Student initiatives[edit]

Suicide awareness[edit]

In recent years Neshaminy High School has adopted numerous programs aimed at suicide awareness and prevention.

In October 2006, following a few tragic incidents, the SADD (Students Against Destructive Decisions) Club at Neshaminy High School implemented a Yellow Ribbon Suicide Prevention Program. The program is designed to empower youth by giving them permission and a way to ask for help through the Yellow Ribbon card. The Neshaminy High School staff has been trained in the purpose of the Yellow Ribbon card and is prepared to assist students if necessary.[15]

Notable alumni[edit]

Notable faculty[edit]


  1. ^ a b Zauzmer, Julie (October 19, 2007). "Education's Rising Costs". The Bulletin. Retrieved December 6, 2007. 
  2. ^ Pennsylvania Value Added Assessment System (PVAAS) (December 2011). "Neshaminy High School in Neshaminy School District reference search". 
  3. ^ "Student Teacher Ratio Neshaminy High School – Langhorne, Pennsylvania – PA". Retrieved July 17, 2010. 
  4. ^ "Neshaminy High School – Langhorne, Pennsylvania – PA – School overview". Retrieved July 17, 2010. 
  5. ^
  6. ^ Pennsylvania Administrative Code: Student Rights and Responsibilities - Student Press Law Center
  7. ^
  8. ^
  9. ^ Neshaminy student newspaper, the Playwickian, wins 2014 Scholastic Keystone Press Awards - The Advance -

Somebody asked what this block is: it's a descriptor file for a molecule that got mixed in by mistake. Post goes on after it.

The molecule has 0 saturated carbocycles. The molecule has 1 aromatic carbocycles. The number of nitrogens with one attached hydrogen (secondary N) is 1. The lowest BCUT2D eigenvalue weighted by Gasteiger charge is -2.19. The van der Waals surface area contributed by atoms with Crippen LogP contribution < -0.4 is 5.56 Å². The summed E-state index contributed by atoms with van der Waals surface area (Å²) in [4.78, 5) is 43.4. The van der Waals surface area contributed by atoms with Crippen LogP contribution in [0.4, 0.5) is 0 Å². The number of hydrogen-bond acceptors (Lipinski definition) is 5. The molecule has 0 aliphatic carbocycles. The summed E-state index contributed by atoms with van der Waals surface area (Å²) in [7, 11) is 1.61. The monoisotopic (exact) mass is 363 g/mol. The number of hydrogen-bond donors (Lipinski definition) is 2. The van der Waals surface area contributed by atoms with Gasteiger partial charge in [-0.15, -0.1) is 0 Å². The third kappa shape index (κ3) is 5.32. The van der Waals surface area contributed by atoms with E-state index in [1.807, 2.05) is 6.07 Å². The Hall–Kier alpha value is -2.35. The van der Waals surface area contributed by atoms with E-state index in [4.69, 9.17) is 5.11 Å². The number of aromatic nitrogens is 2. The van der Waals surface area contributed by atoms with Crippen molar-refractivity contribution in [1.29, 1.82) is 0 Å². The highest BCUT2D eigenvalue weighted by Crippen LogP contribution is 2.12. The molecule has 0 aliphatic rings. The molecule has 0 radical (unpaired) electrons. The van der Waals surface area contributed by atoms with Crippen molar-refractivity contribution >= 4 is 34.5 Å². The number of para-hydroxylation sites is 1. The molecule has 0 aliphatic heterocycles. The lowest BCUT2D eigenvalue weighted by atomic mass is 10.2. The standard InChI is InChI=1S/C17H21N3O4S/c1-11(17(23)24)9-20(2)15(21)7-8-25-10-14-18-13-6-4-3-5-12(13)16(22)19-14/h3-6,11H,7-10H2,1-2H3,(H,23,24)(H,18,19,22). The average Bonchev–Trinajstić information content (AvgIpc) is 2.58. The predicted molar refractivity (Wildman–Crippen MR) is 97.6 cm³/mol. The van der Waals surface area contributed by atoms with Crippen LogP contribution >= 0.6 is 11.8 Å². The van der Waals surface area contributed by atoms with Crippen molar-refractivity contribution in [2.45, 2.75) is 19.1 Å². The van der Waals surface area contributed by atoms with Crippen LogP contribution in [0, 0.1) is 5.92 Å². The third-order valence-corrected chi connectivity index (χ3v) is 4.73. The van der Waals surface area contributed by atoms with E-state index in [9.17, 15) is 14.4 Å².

10. ^ Neshaminy newspaper adviser named Pennsylvania journalism teacher of the year - Student Press Law Center
  11. ^ Student editors will fight to purge ‘redskin’ from their paper - Poynter.
  12. ^ Foolish action and reaction - The Intelligencer: Editorials
  13. ^ Principal's Office / Statement about NHS's Newspaper Internet Accounts - Neshaminy HS
  14. ^ How student speech is protected in Neshaminy's 'R' word case -
  15. ^
  16. ^ Auerbach, Nicole (January 27, 2014). "Villanova's Ryan Arcidiacono doesn't mind a little blood with his sweat". USA Today. Retrieved February 21, 2014. 
  17. ^ Call-Chronicle, Sunday (January 29, 1984). "Abe'S Got The Answers". Retrieved July 17, 2010. 
  18. ^ "Jamar Brittingham, RB, Free Agent". Retrieved July 17, 2010. 
  19. ^ Siekmann, Renate. "Bucks student and American Idol hopeful". The Centurion. The Centurion. Retrieved 6 May 2017. 
  20. ^ Lockridge, Jeff. "Reports: James Franklin to be Penn State's new coach". USA TODAY. Retrieved 9 January 2014. 
  21. ^ "Kevin Kelly – Yahoo! Sports". October 14, 2004. Retrieved July 17, 2010. 
  22. ^ "popwreckoning | Tag Archive | langhorne slim". Retrieved July 17, 2010. 
  23. ^ "Neshaminy's Great Moments". Retrieved July 17, 2010. 
  24. ^ Ackert, Kristie (December 7, 2016). "Proud to stand with Claire Smith as pioneer gets her Hall call". New York Daily News. Retrieved December 7, 2016. 
  25. ^ Meir Rinde (October 11, 2009). "Willis Group set to leave Bermuda for Ireland". Retrieved July 15, 2010. 
  26. ^ Plumeri, Joe (June 23, 2002). "The Boss – An Accidental Start". The New York Times. Retrieved July 15, 2010. 

External links[edit]

Coordinates: 40°09′24″N 74°56′42″W / 40.1567°N 74.9450°W / 40.1567; -74.9450